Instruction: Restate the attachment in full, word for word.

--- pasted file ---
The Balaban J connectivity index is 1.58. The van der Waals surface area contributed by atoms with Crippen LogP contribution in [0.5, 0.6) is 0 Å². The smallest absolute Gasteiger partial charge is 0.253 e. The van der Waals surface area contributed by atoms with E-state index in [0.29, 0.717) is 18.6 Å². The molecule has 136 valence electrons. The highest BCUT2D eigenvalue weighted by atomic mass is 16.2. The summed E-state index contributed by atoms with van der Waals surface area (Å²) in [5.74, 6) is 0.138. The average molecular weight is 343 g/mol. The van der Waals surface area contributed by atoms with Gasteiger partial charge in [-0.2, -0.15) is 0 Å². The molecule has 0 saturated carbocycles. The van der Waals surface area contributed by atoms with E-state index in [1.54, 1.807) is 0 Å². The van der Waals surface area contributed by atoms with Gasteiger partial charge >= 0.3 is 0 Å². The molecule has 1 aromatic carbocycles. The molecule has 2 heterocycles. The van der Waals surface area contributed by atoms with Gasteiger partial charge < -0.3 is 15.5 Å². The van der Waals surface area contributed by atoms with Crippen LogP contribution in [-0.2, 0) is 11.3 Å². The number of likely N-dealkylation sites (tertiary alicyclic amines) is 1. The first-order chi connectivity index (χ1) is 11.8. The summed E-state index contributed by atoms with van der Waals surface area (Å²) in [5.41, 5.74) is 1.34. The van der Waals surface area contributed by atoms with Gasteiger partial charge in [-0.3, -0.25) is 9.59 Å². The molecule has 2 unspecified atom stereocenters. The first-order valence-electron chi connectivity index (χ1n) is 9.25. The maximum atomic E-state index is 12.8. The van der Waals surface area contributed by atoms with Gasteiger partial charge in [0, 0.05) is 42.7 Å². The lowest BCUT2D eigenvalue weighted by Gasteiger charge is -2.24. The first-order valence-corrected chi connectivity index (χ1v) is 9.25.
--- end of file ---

The Balaban J connectivity index is 1.58. The van der Waals surface area contributed by atoms with Crippen LogP contribution in [0.5, 0.6) is 0 Å². The smallest absolute Gasteiger partial charge is 0.253 e. The van der Waals surface area contributed by atoms with E-state index in [0.29, 0.717) is 18.6 Å². The molecule has 136 valence electrons. The highest BCUT2D eigenvalue weighted by atomic mass is 16.2. The summed E-state index contributed by atoms with van der Waals surface area (Å²) in [5.74, 6) is 0.138. The average molecular weight is 343 g/mol. The van der Waals surface area contributed by atoms with Gasteiger partial charge in [-0.2, -0.15) is 0 Å². The molecule has 0 saturated carbocycles. The van der Waals surface area contributed by atoms with E-state index in [1.54, 1.807) is 0 Å². The van der Waals surface area contributed by atoms with Gasteiger partial charge >= 0.3 is 0 Å². The molecule has 1 aromatic carbocycles. The molecule has 2 heterocycles. The van der Waals surface area contributed by atoms with Gasteiger partial charge < -0.3 is 15.5 Å². The van der Waals surface area contributed by atoms with Crippen LogP contribution in [-0.2, 0) is 11.3 Å². The number of likely N-dealkylation sites (tertiary alicyclic amines) is 1. The first-order chi connectivity index (χ1) is 11.8. The summed E-state index contributed by atoms with van der Waals surface area (Å²) in [5.41, 5.74) is 1.34. The van der Waals surface area contributed by atoms with Gasteiger partial charge in [-0.3, -0.25) is 9.59 Å². The molecule has 2 unspecified atom stereocenters. The first-order valence-electron chi connectivity index (χ1n) is 9.25. The maximum atomic E-state index is 12.8. The van der Waals surface area contributed by atoms with Gasteiger partial charge in [0, 0.05) is 42.7 Å². The lowest BCUT2D eigenvalue weighted by Gasteiger charge is -2.24. The first-order valence-corrected chi connectivity index (χ1v) is 9.25.